The release of serotype III group B streptococcal polysaccharides into the supernatant fluid was examined under a variety of physiological conditions. Release of both high- and low-molecular-weight type III antigens was fairly constant throughout exponential growth, but increased markedly upon entering the stationary phase of growth. Increased glucose and decreased phosphate concentrations both caused a large increase in release of antigens. Inhibition of protein synthesis in exponentially growing cells by chloramphenicol (10 μg/ml) caused a condition of unbalanced growth in which antigen release was increased greatly over control values. Strain variability in antigen release was also observed. Strains which are known to be high neuraminidase producers released elevated levels of both low- and high-molecular-weight type III antigens. Non-neuraminidase-producing strains released considerably less high-molecular-weight antigen, but similar levels of the low-molecular-weight antigen compared with the high neuraminidase producers. Strain D136C, a type III non-neuraminidase producer, released negligible quantities of the high-molecular-weight antigen in the supernatant fluid. These results indicate that both the physiological environment and the type III strain are important in determining the quantity of type-specific antigen released into the culture fluid.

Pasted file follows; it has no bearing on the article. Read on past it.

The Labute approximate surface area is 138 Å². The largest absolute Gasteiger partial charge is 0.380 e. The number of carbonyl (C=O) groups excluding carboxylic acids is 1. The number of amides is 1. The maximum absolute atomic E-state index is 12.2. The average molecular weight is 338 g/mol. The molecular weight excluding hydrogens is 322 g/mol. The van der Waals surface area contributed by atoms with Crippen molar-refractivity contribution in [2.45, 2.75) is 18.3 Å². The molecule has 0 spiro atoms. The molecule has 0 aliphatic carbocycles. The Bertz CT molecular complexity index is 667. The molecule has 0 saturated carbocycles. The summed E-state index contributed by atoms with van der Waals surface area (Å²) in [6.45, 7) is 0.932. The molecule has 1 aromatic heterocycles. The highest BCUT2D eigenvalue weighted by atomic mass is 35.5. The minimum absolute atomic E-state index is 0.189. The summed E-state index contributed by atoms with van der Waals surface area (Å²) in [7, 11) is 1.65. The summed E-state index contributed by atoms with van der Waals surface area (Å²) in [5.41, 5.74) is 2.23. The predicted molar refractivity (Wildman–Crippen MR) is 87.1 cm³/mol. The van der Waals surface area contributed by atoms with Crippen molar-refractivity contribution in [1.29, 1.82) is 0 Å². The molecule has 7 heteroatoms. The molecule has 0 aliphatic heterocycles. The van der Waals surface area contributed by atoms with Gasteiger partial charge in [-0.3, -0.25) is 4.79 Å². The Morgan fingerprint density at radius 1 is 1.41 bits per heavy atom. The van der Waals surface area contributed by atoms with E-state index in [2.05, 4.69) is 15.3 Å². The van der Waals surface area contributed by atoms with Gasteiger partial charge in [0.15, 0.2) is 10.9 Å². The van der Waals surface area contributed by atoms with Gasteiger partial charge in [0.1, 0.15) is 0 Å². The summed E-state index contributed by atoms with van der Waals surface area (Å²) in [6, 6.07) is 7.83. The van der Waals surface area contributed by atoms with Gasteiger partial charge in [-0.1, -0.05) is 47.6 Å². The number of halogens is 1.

ASJC Scopus subject areas
- Infectious Diseases